Monday, April 4, 2016

Minimizing the number of fundamental relations between concreta

An interesting metaphysics project that could use more work is to minimize the number of fundamental non-intentional relations between substances. How few can we do with? I think it would be really great if one could reduce the number of such relations to a handful of relations, or at least determinable families of relations. There is only one candidate really clear to me: causation. I think it would be an interesting research project to adopt the working hypothesis that causation is the one and only such relation and see how things go.

A lot of people will want to add parthood to this list, but I don't think a substance can be a part of another substance. (Parts are grounded in wholes, and substances are not grounded in other things.) Spatial relations like being seven meters apart (on relationalism about locations) and being located at (on substantivalism about locations) are a family of plausible candidates.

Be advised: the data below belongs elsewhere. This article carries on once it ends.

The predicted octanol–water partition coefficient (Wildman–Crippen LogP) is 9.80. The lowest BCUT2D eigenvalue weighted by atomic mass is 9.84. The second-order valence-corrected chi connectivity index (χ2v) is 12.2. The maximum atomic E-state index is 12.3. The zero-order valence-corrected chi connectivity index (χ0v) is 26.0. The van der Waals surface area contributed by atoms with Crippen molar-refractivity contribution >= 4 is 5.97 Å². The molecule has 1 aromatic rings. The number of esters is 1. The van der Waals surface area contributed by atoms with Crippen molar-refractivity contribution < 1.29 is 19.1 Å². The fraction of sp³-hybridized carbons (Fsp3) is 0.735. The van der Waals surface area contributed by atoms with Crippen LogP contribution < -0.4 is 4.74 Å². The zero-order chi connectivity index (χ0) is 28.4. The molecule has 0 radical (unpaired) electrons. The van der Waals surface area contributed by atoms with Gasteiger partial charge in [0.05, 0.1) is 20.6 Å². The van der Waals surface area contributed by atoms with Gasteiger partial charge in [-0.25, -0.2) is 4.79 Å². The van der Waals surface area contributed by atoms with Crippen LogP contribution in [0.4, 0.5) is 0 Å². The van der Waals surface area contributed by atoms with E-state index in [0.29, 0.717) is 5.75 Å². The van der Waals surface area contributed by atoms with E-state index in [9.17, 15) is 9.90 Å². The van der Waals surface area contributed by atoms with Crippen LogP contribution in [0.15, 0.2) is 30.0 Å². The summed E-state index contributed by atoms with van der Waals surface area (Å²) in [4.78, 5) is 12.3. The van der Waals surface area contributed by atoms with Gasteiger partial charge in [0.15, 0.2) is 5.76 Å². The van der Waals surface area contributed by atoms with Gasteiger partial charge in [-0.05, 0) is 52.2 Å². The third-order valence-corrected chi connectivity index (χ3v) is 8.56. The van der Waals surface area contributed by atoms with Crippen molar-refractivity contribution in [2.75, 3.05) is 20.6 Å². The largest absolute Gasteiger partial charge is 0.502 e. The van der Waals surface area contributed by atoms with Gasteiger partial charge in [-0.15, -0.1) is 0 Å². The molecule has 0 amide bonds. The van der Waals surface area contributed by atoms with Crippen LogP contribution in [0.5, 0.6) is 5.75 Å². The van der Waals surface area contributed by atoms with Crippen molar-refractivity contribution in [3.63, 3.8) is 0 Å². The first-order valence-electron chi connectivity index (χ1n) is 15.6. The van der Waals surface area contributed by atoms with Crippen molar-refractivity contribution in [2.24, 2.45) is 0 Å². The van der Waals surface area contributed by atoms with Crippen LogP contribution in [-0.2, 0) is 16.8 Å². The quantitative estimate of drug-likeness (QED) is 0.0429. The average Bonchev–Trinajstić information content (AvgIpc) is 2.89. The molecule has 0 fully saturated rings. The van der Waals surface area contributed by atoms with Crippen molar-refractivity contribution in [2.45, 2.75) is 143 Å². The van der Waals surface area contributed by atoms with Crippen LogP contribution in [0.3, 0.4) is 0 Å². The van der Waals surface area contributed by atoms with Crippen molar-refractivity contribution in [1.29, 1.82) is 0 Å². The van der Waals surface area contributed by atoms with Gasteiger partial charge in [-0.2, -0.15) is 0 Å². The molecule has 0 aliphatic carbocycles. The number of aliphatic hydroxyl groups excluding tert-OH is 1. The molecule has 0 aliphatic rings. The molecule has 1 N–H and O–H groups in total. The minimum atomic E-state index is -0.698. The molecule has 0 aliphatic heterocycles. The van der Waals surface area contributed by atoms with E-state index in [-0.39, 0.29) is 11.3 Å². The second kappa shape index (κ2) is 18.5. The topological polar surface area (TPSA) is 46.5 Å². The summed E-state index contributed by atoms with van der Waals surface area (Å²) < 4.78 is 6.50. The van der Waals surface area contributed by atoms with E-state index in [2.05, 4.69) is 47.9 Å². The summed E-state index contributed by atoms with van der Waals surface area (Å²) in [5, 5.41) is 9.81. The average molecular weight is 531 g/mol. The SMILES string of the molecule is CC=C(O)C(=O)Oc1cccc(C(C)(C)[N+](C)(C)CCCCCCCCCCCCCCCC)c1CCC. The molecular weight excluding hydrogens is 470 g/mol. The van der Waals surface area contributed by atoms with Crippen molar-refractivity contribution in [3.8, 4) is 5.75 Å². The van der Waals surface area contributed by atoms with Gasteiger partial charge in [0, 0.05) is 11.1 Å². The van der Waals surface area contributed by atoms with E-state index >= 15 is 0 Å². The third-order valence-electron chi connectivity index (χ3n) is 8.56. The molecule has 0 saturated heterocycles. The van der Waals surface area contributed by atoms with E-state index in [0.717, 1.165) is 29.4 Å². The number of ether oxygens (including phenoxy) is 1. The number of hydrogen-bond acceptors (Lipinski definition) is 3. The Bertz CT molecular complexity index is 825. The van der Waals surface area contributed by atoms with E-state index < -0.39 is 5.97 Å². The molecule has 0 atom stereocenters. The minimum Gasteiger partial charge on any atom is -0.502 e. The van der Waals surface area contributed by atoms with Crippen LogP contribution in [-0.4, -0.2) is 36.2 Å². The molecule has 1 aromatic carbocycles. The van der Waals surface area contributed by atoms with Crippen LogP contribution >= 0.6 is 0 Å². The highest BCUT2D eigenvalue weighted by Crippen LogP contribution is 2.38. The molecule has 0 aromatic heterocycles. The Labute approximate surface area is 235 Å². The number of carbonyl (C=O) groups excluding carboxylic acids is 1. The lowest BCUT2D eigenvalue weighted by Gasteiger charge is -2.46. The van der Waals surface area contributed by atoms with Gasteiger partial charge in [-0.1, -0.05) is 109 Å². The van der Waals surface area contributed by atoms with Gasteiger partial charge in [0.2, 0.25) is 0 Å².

entirelyuseless said...

This seems related to St. Thomas's argument that two divine persons could not have a real relation with one another, unless one was from the other.

I think I disagree with the point about parts and wholes. It seems to me that my hand is a substance which is a part of me. It is hard how you can say that my hand is not a substance because it is grounded in me, without also saying that I am not a substance because I am grounded in God. But in any case I would argue that part and whole implies the relation of one thing from another, and in that basic sense I agree.

Alexander R Pruss said...

I don't think the hand has a form: its structure comes from the form of the human being. Also, the boundaries of a hand look very vague: do you include segments of veins, etc.
I am not sure I'd say we're grounded in God. I'd say we're caused by God and participate in him.